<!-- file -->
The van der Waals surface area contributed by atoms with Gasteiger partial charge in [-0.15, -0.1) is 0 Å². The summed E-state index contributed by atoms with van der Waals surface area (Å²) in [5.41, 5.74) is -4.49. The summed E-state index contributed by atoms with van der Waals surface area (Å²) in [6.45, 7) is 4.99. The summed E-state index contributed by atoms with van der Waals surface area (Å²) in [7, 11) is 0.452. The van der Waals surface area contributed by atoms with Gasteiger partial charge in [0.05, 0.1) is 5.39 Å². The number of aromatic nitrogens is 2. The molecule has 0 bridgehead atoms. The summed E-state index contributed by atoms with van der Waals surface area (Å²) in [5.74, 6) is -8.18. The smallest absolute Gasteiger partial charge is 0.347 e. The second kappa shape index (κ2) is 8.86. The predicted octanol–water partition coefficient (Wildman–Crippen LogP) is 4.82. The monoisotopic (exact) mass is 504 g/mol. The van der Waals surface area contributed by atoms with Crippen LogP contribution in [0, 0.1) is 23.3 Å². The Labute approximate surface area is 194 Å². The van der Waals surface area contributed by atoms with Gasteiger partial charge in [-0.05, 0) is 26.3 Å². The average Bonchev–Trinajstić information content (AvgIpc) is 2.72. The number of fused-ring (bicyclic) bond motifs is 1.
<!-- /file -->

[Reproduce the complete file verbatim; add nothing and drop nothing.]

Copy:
The van der Waals surface area contributed by atoms with Gasteiger partial charge in [-0.15, -0.1) is 0 Å². The summed E-state index contributed by atoms with van der Waals surface area (Å²) in [5.41, 5.74) is -4.49. The summed E-state index contributed by atoms with van der Waals surface area (Å²) in [6.45, 7) is 4.99. The summed E-state index contributed by atoms with van der Waals surface area (Å²) in [7, 11) is 0.452. The van der Waals surface area contributed by atoms with Gasteiger partial charge in [0.05, 0.1) is 5.39 Å². The number of aromatic nitrogens is 2. The molecule has 0 bridgehead atoms. The summed E-state index contributed by atoms with van der Waals surface area (Å²) in [5.74, 6) is -8.18. The smallest absolute Gasteiger partial charge is 0.347 e. The second kappa shape index (κ2) is 8.86. The predicted octanol–water partition coefficient (Wildman–Crippen LogP) is 4.82. The monoisotopic (exact) mass is 504 g/mol. The van der Waals surface area contributed by atoms with Crippen LogP contribution in [0, 0.1) is 23.3 Å². The Labute approximate surface area is 194 Å². The van der Waals surface area contributed by atoms with Gasteiger partial charge in [-0.05, 0) is 26.3 Å². The average Bonchev–Trinajstić information content (AvgIpc) is 2.72. The number of fused-ring (bicyclic) bond motifs is 1.